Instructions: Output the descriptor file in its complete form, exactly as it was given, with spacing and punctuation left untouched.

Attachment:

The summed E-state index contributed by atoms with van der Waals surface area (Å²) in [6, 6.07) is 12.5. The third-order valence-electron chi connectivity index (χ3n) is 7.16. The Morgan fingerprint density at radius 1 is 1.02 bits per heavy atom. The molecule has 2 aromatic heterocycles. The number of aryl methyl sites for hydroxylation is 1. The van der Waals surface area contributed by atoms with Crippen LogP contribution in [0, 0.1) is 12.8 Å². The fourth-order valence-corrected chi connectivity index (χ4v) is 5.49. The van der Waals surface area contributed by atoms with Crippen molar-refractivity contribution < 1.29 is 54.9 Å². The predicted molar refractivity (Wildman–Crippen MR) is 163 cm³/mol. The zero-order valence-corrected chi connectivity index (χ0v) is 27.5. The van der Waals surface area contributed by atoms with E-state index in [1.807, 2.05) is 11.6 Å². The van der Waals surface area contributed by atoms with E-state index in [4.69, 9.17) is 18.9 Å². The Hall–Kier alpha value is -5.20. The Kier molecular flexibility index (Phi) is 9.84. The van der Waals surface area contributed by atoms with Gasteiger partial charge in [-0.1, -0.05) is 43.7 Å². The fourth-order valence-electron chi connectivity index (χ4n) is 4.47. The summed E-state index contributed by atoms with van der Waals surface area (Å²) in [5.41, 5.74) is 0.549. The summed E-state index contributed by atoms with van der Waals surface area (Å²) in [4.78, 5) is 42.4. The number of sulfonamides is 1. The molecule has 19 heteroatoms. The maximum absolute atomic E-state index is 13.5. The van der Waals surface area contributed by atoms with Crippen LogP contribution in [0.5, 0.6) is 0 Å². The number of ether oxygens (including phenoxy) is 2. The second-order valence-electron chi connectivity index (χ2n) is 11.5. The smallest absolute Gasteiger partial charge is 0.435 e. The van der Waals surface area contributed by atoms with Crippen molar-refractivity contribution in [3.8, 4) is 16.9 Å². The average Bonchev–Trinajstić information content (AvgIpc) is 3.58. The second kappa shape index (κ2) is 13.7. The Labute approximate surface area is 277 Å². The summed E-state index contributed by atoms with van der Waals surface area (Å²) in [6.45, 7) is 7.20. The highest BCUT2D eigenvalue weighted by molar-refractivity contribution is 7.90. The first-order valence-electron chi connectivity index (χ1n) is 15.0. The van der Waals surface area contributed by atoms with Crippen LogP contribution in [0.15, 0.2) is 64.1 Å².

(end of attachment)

The summed E-state index contributed by atoms with van der Waals surface area (Å²) in [6, 6.07) is 12.5. The third-order valence-electron chi connectivity index (χ3n) is 7.16. The Morgan fingerprint density at radius 1 is 1.02 bits per heavy atom. The molecule has 2 aromatic heterocycles. The number of aryl methyl sites for hydroxylation is 1. The van der Waals surface area contributed by atoms with Crippen LogP contribution in [0, 0.1) is 12.8 Å². The fourth-order valence-corrected chi connectivity index (χ4v) is 5.49. The van der Waals surface area contributed by atoms with Crippen molar-refractivity contribution < 1.29 is 54.9 Å². The predicted molar refractivity (Wildman–Crippen MR) is 163 cm³/mol. The zero-order valence-corrected chi connectivity index (χ0v) is 27.5. The van der Waals surface area contributed by atoms with E-state index in [1.807, 2.05) is 11.6 Å². The van der Waals surface area contributed by atoms with E-state index in [4.69, 9.17) is 18.9 Å². The Hall–Kier alpha value is -5.20. The Kier molecular flexibility index (Phi) is 9.84. The van der Waals surface area contributed by atoms with Gasteiger partial charge in [-0.1, -0.05) is 43.7 Å². The fourth-order valence-electron chi connectivity index (χ4n) is 4.47. The summed E-state index contributed by atoms with van der Waals surface area (Å²) in [5.41, 5.74) is 0.549. The summed E-state index contributed by atoms with van der Waals surface area (Å²) in [4.78, 5) is 42.4. The number of sulfonamides is 1. The molecule has 19 heteroatoms. The maximum absolute atomic E-state index is 13.5. The van der Waals surface area contributed by atoms with Crippen LogP contribution in [0.5, 0.6) is 0 Å². The number of ether oxygens (including phenoxy) is 2. The second-order valence-electron chi connectivity index (χ2n) is 11.5. The smallest absolute Gasteiger partial charge is 0.435 e. The van der Waals surface area contributed by atoms with Crippen molar-refractivity contribution in [3.8, 4) is 16.9 Å². The average Bonchev–Trinajstić information content (AvgIpc) is 3.58. The second kappa shape index (κ2) is 13.7. The Labute approximate surface area is 277 Å². The summed E-state index contributed by atoms with van der Waals surface area (Å²) in [6.45, 7) is 7.20. The highest BCUT2D eigenvalue weighted by molar-refractivity contribution is 7.90. The first-order valence-electron chi connectivity index (χ1n) is 15.0. The van der Waals surface area contributed by atoms with Crippen LogP contribution in [0.15, 0.2) is 64.1 Å².